Opioids

Ryan: Congress Won’t Pass Tariff Legislation Trump Wouldn’t Sign
Speaker won’t definitively say deadline to complete NAFTA review has passed

Speaker Paul D. Ryan, R-Wis., agreed with Rep. Trey Gowdy that the FBI acted properly using an informant on President Donald Trump's 2016 campaign to track possible Russian interference in the election. (Bill Clark/CQ Roll Call file photo)

Speaker Paul D. Ryan on Wednesday signaled there’s no chance Congress will pass legislation to limit President Donald Trump’s authority to impose tariffs, despite Republican lawmakers disagreeing with recent actions the president has taken against U.S. allies.

“You’d have to pass a [bill] that he would want to sign into law and that would be what it would take,” the Wisconsin Republican told reporters. “And you can do the math on that.”

Congress’ Proposals on Opioids Aren’t Keeping Up with Epidemic
Reporter’s Notebook — An executive summary of our biggest stories, from the reporters themselves

Podcast: Opioid Legislation on Deck
CQ on Congress, Episode 101

Legislation to combat the nation's opioid crisis has moved through the Senate's Health, Education, Labor and Pensions Committee chaired by Lamar Alexander, R-Tenn., who is with ranking member Sen. Patty Murray, D-Wash.

Capitol Ink | Opioid Hill

Capitol-Ink-10-18-17

Obama Calls for Congressional Action on Criminal Justice Bill
Says more investment in opioid treatment will save money and lives

Sen. Michael S. Lee, R-Utah, speaks with Weldon Angelos last June. Angelos was sentenced to 55 years in jail for selling marijuana under mandatory minimum prison guidelines, but was released early. (Bill Clark/CQ Roll Call file photo)

President Barack Obama said Congress could adopt measures to change sentencing laws, control guns and curb the opioid epidemic to continue an overhaul of the nation’s criminal justice system.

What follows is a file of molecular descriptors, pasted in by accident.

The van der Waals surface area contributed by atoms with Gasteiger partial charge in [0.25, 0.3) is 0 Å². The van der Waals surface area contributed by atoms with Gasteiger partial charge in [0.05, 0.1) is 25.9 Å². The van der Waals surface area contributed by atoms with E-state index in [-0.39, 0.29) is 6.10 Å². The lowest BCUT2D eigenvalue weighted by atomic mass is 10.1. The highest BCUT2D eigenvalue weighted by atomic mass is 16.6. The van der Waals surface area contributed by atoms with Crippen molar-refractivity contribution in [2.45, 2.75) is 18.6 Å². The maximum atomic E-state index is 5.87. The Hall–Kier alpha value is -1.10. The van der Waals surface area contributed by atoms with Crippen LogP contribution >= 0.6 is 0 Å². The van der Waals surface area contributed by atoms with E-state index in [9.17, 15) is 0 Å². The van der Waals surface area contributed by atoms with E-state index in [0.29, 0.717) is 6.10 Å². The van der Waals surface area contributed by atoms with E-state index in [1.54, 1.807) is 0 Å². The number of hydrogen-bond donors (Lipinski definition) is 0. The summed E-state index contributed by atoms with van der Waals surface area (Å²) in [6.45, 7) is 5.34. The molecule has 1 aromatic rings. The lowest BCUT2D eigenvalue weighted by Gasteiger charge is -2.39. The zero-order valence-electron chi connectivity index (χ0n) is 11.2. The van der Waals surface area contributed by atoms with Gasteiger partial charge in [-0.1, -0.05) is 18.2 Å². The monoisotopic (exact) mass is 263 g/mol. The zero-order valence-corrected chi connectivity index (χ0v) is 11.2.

“There is so much work to be done,” Obama wrote in a Harvard Law Review article released Thursday by the White House. “Yet I remain hopeful that together, we are moving in the right direction.”

Opioid Epidemic Enters Funding Debate
Some Democrats said the GOP proposal was "smoke and mirrors"

From left, Sen. Kelly Ayotte, R-N.H., Sen. Jeanne Shaheen, D-N.H., and Sen. Rob Portman, R-Ohio, have been fighting for money to combat the opioid epidemic. (Bill Clark/CQ Roll Call File Photo)

Senate Majority Leader Mitch McConnell's proposal to keep the government funded included one below-the-radar addition: funding to combat the opioid epidemic. While senators in both parties support addressing the issue, the move had some Democrats crying foul.

The Kentucky Republican unveiled last week a draft continuing resolution to fund the government through Dec. 9, after spending talks stalled between Senate leaders. His proposal included $37 million in annual funds for implementing the Comprehensive Addiction and Recovery Act, or CARA, which became law in July.

Lawmakers See Synthetics as Growing Drug Abuse Challenge
But actions raise concerns among drugmakers over legislative overreach

The musician Prince — seen here performing in Toronto in 2015 — died in April from what Minnesota officials said was an accidental overdose of self-administered fentanyl. (Cindy Ord/Getty Images for NPG Records 2015 File Photo)

Lawmakers are trying to draw attention to a rapidly emerging overdose crisis caused by synthetic drugs, less than two months after a bill to combat prescription opioid and heroin abuse was signed into law.

The opioid measure included provisions that make it easier for the government to prosecute drug traffickers, but synthetic drugs pose a different kind of challenge that wasn’t addressed in the legislation. While most drugs are on a list of controlled substances, synthetics can escape law enforcement scrutiny if the chemists who make them tweak their formulas slightly.

Ep. 21: Funding Feud, Political Plotting & Deadly Drugs
The Week Ahead

 

Three weeks before the government runs out of money, Congress has two options: a three-month extension of current spending favored by most lawmakers or a six-month fix pushed by a group of House conservatives, says CQ Roll Call’s Budget and Economics editor Jane Norman. Each option has political advantages and pitfalls, which CQ Roll Call’s senior editor David Hawkings spells out. On another front, soon after lawmakers passed a bill to deal with the epidemic of opioid abuse, they’re confronted with the dangerous presence of lab-made synthetic drugs like fentanyl, blamed for hundreds of overdoses, including that of music icon Prince.